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A Joint Declaration on the Importance of Collaboration, Open Trade, and Innovation in Tackling COVID-19 

As member states of the World Health Organization gather today in Geneva for the World Health Assembly, a global coalition of 31 think tanks today calls on governments to commit to open trade, collaboration and innovation in the fight against Covid-19.  Read

The Future of PPP after Benazir Bhutto

This article weighs the impact of the assassination of Benazir Bhutto on the future politics of Pakistan Peoples Party (PPP) and of Pakistan. It concludes that with her assassination, there is going to be no substantial change in the polity of Pakistan.

by Dr. Khalil Ahmad

The assassination of Benazir Bhutto is reminiscent of the treacherous and callous murderings rampant under erstwhile monarchies where capturing and holding the throne was the only reigning value. No familial, human or personal relations could come in the way. The same has been happening in Pakistan since its early days. The brutal power politics took the lives of many politicians, to name a few, from Liaqat Ali Khan (1951), first Prime Minster of Pakistan, to Zulfiqar Ali Bhutto (1979), the most popular leader of Pakistan. One wonders whether we still live under the Mughal Kingdom where there was no constitution, no law, no independent courts or parliament to reckon with; where Aurangzeb Alamgir imprisoned and tortured his father, and mercilessly killed his three brothers to win the throne.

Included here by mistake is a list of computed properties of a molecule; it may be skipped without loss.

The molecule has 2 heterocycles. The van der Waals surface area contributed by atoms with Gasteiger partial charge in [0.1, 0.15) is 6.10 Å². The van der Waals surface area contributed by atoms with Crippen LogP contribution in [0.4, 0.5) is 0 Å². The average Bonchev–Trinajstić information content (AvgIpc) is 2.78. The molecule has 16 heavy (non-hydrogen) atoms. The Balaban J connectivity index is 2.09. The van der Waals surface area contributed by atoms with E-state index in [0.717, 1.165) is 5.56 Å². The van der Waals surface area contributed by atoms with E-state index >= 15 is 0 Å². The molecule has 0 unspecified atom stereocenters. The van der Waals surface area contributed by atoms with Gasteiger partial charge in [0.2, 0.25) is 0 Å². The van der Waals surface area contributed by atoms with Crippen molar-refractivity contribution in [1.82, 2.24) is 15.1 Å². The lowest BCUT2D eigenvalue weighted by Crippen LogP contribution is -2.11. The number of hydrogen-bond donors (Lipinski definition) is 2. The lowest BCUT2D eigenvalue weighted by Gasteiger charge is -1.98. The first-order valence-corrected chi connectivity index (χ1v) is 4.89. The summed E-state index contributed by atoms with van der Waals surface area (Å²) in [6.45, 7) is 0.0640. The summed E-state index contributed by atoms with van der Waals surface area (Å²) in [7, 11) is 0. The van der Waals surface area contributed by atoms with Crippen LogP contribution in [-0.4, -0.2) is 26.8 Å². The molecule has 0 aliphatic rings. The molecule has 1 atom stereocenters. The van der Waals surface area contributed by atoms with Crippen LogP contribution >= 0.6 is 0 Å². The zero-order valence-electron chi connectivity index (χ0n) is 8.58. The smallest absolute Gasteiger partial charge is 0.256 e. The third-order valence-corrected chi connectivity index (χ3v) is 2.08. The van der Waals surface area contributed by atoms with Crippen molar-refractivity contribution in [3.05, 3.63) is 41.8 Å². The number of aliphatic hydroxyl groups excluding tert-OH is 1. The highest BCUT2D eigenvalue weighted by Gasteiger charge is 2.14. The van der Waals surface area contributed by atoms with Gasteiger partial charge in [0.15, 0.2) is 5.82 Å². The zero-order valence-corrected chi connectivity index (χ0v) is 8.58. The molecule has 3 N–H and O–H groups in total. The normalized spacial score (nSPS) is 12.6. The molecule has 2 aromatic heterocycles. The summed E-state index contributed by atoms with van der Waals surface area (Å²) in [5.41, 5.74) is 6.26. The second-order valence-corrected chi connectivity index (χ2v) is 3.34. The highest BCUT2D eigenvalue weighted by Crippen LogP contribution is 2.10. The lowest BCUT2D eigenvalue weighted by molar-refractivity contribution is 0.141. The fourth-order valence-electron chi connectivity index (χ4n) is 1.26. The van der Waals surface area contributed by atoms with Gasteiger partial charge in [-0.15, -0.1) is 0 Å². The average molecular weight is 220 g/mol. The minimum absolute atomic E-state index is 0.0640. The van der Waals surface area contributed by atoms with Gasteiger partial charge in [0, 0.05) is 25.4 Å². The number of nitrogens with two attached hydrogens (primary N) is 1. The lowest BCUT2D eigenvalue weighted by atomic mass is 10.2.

The fear of murdering Benazir Bhutto was in the air from the moment she decided to come back home from her 8 year self-exile. She knew her life was in danger. But probably she rested assured that mighty Bush regime that subdued Musharraf’s enmity to her coming back, helped her cutting a deal most advantageous to her, and forced him to share power with her would protect her. That she did not know the Punjabi proverb ‘Which is nearer you, a punch or God?’ makes no difference to her death. However, as in her case, the punch proved to be nearer makes a lot of difference to her zealous supporters.

Let others contend who killed her; a question which will remain unsolved despite many a judicial inquiry. It happened with the debacle of Dacca, the greatest tragedy for a country, when in 1971 Eastern Wing of Pakistan dismembered itself to form Bangladesh. The fact is that in politics inquiry commissions and their reports do not count; here counts what people believe, and they act on what they believe. So what the Pakistan Peoples Party (PPP) men and women believe raises fingers on the establishment of Pakistan for directly or indirectly causing her killing.

That her death is a great loss to the country many doubt because her political legacy is precarious. But sure it is an irreparable loss to her party and its followers. The party is in disarray and the followers are in a state of shock. It is not unwarranted that the coming years will witness PPP wither away.